"Everything's slowed down. We have no fishermen," says Hoang Duong, manager of 99 Supermarket, a purveyor of lemon grass stalks, canned lychees and other Vietnamese staples.
"People don't want to spend that money anymore. They're just afraid," he says. "A lot of fishermen come in and tell me, 'I don't know when we'll get out there. We're sitting around, doing nothing.'"
Back on the road, with a roast pork bahn mi sandwich wrapped to go, we head up U.S. 90 about 16 miles to the narrow neck of land running between immense Lake Pontchartrain on our left and smaller sibling Lake St. Catherine on the right. Both are connected to the Gulf and lined with homes on stilts, many of them weekend fishing getaways with names like By-U-Self and Margarita Villa.
Just before the Fort Pike Bridge, a sprawling aluminum shed housing a bar called Big Al's welcomes passersby with a promise of free boiled crabs on Wednesdays. Ask though and you'll hear they've replaced some of the crabs with crawfish, because fishing restrictions have limited the once plentiful blue claw catch. Behind the bar, that's only the start of Jodi Jackson's worries.
Her husband, Kevin, is a crabber. They were counting on the proceeds from this year's catch to finish building a home to replace the one stolen by Hurricane Katrina. But with boats crowding into limited waters, his catch is down by 80 percent. Fumes she blames on the oil have sent her to the hospital for nausea. She worries most, though about the man she's loved since she was 14.
"We've been married 30 years and I've never seen him like this. He can't even watch the news. It gives him panic attacks," Jackson says. "All he keeps saying is, 'We're ruined, we're ruined.'"
Jackson heads to the end of the bar to refill a customer's beer. And, with the clock nearing 5 p.m., another state beckons. "Welcome to Mississippi," the sign at the state line announces. "It's like coming home."
Down Lower Bay Road, wet swimsuits and beach towels fill the railings on the stairs in front of a small whitewashed church. They belong to 35 teens and 16 adults, here on a mission trip from Klein United Methodist Church in the Houston suburb of Spring, Texas, and just back from a late day dip in Mississippi Sound, separated from the Gulf by Louisiana's toe.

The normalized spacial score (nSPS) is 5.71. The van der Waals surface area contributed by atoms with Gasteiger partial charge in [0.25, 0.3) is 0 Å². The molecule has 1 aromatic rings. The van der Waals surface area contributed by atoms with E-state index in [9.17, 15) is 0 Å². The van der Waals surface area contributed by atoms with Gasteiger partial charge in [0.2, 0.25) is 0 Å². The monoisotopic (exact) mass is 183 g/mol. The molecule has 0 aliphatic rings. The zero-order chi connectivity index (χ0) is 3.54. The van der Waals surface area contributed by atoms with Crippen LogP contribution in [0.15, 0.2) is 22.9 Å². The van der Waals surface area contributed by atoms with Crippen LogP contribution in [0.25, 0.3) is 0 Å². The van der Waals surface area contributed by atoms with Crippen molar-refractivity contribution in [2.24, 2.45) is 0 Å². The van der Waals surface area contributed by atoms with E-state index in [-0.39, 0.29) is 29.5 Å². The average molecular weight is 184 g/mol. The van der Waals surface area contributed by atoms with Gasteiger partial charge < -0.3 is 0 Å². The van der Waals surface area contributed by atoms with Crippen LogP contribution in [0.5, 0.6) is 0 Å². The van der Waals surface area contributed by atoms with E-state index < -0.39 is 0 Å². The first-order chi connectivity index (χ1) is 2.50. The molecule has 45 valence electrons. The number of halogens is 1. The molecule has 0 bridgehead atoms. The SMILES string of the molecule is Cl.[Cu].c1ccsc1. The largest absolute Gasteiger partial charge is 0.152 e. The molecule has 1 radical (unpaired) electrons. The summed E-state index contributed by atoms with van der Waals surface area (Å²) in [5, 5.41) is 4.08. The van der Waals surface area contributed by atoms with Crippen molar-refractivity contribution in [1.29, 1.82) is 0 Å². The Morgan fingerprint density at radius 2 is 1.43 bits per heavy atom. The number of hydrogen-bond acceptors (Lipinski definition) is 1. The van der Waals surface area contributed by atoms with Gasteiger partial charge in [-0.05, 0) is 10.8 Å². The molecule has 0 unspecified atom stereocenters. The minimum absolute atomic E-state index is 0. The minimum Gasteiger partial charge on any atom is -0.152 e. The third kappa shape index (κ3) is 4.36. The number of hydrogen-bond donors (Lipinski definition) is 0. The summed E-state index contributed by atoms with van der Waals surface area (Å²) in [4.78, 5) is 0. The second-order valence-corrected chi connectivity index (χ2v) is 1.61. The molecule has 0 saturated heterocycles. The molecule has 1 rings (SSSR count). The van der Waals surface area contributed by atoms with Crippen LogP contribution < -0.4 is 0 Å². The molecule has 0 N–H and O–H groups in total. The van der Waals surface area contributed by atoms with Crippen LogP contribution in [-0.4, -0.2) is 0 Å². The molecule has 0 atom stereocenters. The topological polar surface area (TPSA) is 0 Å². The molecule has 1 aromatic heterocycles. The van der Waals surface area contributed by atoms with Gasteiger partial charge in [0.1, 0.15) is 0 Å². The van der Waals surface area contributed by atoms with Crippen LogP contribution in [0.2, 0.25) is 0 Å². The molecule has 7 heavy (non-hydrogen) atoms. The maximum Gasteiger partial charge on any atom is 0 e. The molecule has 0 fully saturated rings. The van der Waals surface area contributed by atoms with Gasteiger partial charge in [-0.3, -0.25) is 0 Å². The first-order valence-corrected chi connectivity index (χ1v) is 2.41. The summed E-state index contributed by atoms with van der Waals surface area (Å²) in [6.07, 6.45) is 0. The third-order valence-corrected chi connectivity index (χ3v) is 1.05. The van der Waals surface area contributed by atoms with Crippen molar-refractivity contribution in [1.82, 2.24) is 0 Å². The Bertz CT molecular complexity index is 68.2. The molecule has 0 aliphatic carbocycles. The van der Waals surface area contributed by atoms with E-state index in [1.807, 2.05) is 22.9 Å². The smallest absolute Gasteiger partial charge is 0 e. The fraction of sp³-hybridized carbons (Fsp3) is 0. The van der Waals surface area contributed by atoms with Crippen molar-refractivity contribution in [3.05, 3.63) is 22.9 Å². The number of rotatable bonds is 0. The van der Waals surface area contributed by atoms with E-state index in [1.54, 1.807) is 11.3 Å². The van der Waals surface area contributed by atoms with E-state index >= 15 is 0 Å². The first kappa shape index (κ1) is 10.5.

They've returned refreshed, but wondering what to make of black streaks in the sand out in the water. It reminds Gene Ebans, the church's music director, of the spill. But he's troubled as much by how people have reacted to it, as the oil itself.
"I think we ought to learn from it. I don't think we ought to stop drilling... I mean, come on, we can send guys to the moon, but we can't do this?" he says. "As a 35-year-old guy with three small kids, America doesn't have a vision anymore. We can't create one. Instead, we're too busy finding scapegoats and playing politics."
A few miles farther along the coast, at Bay St. Louis, the spill is also on Ralph Brou's mind as he watches granddaughter Leah Elliott, 4, ride her bike around the playground behind the old red brick city hall. Brou moved here 29 years ago from New Orleans, lured by the town's peacefulness and beaches that provide a perfect vantage point to watch the pelicans. Now, he wonders, how much of this will he be able to pass along to Leah?
"We haven't told her anything" about the spill, he says. It'll probably stay that way unless the beach is closed to swimming and an explanation becomes impossible to avoid.
"I was going to buy fishing rods for her and her brother this summer. I may have to reconsider that plan," Brou says.
From somewhere, a clock tower chimes, signaling that a long, but glorious day along the Gulf is drawing to a close.
"OK, Baby. It's time to go," Brou calls to Leah. He scoops her up and lowers her through the window of his pickup, puts her bicycle in the back, and drives off in the quitting-time light.
It's Tuesday, seven weeks to the day since BP's drilling platform went up in flames. The morning dawns bright and hot over the Mississippi Coast.
Halfway down the West Side Pier in Gulfport, Jay Bates is celebrating his first morning back at home after weeks on the road installing water meters, casting a pair of lines for flounder. Twenty years ago, he came down here from southwest Indiana's farmland to help a friend move and ended up falling in love with a woman and with the shoreline.
Now, baiting a hook with his right hand while holding a Pall Mall with the left, he ponders the spill. On one hand, he says, he dreads the damage it could do to the bay he treasures. On the other, there's a lot to be said for oil.
"I can't say the oil rigs are a bad thing. What would we do without oil? And that makes some of the best fishing out there. Big fish love hanging around those rigs," he says. "It's a choice we have to make. We have to be to gas-guzzling Americans that have to have the stuff."
A few minutes later, one of Bates' rods bows and he reels in a big flat fish. "Me and my dog Bubba, we're fixing to have flounder tonight," he says.